- Taxi companies and drivers will successfully block adoption of self driving cabs short term. A good analogy is Uber, an app which can call a cab, being blocked by entrenched interest lawsuits.
Long term, next 15-50 years:
- Private car ownership nationwide will drop. Instead we’ll have car services that own and maintain self-driving fleets. You’ll be able to call a car on demand from a phone app. Think Zipcar on steroids. Especially true in cities where calling a car will let you avoid the time sink of parking. The whole purpose of a car is to go where you want, when you want. If you can achieve this without the pain of owning car, paying maintenance, paying insurance and worrying about parking, lots of people will do it.
- With that said, many people will still drive their own cars. Especially older folks who’ve lived their whole lives driving. Co-existence will be the norm, not replacement. As a side prediction, the nostalgic craze for classic muscle cars will get worse.
- Commuting to work by driving your own car won’t be commonplace and boring. It will be like a riding a high powered motorcycle is today. Slightly risky. Dangerous with retro charm. Though social pressure will eventually come down hard on human drivers. Traffic accidents are dangerous for innocent bystanders, not just the cool kids. Zero tolerance for alcohol in drivers will become the law.
- Self-driving carpool lanes will come into being, where cars will go over 100 miles an hour. Car driving algorithms will be combined with GPS traffic control to massively increase traffic flow and speeds on our existing highway infrastructure. Highways will look the same as today, until you pay attention and realize the cars are going way too fast and are too tightly spaced.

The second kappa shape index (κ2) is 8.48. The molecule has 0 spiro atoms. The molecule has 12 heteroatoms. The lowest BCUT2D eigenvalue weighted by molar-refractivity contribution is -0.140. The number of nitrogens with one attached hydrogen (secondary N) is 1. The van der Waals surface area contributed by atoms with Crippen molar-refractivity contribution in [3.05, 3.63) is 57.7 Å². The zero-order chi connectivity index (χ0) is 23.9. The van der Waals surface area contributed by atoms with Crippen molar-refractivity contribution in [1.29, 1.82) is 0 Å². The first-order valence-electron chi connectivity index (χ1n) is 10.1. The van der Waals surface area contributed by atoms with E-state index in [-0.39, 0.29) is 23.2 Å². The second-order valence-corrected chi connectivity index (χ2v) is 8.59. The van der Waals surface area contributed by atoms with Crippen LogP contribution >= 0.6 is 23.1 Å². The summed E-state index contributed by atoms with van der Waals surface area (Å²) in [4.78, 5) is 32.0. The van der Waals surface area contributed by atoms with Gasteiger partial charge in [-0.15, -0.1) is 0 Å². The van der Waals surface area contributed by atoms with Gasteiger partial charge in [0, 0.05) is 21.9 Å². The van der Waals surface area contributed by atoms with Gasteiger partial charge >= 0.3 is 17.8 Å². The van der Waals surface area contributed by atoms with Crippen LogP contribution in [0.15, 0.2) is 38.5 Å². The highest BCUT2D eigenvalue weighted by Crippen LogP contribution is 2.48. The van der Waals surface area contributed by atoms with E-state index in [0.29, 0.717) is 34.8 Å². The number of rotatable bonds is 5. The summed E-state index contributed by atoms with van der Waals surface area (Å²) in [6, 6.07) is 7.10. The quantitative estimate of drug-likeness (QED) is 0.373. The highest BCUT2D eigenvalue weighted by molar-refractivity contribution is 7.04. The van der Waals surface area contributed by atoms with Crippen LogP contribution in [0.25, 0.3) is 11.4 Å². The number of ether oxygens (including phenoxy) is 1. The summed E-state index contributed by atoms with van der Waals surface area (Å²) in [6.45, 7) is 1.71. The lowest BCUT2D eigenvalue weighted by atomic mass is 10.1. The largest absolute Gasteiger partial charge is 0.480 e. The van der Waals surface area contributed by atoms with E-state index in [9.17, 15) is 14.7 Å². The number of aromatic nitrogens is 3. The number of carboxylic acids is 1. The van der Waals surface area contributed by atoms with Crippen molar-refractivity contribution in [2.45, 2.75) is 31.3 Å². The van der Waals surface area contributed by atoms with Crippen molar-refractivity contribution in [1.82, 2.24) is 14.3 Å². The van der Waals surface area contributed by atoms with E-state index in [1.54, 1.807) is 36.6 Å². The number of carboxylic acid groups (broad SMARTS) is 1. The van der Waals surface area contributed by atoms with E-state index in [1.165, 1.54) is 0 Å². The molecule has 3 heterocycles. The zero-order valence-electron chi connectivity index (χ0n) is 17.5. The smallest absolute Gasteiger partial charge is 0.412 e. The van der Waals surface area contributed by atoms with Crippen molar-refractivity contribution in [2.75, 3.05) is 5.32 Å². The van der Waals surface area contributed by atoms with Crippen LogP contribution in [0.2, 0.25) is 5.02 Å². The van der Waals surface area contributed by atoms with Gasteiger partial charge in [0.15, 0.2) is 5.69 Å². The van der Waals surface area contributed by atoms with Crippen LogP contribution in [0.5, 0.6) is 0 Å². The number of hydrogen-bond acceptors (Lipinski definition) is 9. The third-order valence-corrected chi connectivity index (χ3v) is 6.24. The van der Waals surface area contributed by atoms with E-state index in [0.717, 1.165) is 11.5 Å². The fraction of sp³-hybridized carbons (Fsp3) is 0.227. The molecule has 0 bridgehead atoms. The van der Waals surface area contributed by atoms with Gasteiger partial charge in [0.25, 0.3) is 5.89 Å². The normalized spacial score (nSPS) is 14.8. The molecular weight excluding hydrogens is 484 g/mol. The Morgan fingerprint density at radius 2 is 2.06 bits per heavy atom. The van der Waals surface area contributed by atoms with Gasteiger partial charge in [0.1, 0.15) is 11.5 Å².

- Parking lots, especially in cities, will be reduced and pushed to peripheral areas. Self-driving cars can drop you off and then self-park. Why waste prime real estate with a parking lot? Sending your car a mile or two away to park will be close enough.
- Cars redesigned from the ground up for driverless riding will come to market. They won’t even have a steering wheel at all. Being so much safer, the seats could all face to the center (instead of frontwards) so everyone can chat during a drive. Cars interiors will start to look like mobile work cubicles. Chairs will fully recline so you can catch a nap.
- Many car companies today will go out of business. During a major technology transition, incumbents fail and upstarts take over. Many who survive will become niche players. A good analogy is how Harley Davidson reacted to cheaper asian motorcycle manufactures by becoming a small but successful niche player. It wouldn’t be surprising if retro Mustangs (with steering wheel included!) were the big money maker for a vastly downsized Ford in 2060.
Super long term, 100-150 years from now:
- Dude, where’s my flying car? Flying cars are a classic sci-fi trope of the future that will never will come to pass, as Calvin and Hobbes complain about below.
- To be clear, personally owned flying cars (really private helicopters) driven by their owners will never ever be mainstream. The whole idea was dumb in retrospect, since it’s obviously a safety nightmare. We’d replace drunk driving teenagers doing donuts in high school parking lots with drunk flying teenagers in personal helicopters zooming above nursery schools. No way. And yet….if we have self-driving and self-flying technology, and we have self-flying fleets safely maintained by corporations that got their start with self-driving cars, we could have self-flying taxi services that really are safe. The trick to making flying cars safe enough to be possible is humans can’t fly or maintain them. So maybe as a rare splurge for the rich, we could see a few flying cars (self-flying personal helicopters). Though I can’t see this ever being mainstream since self-driving cars by that point could drive over 200 mpg on dedicated lanes. Hard to beat the safety and efficiency of computer driven ground transport.
Most of the points above, except the last goofy section on flying cars, are already mainstream predictions. For example see The Economist’s take. And it’s clear this is a big deal given transportation is the fourth largest sector of the economy, at 11% of GDP. For me, my hope is I can call a self-driving taxi to get around when I’m too old to drive myself. Seems possible.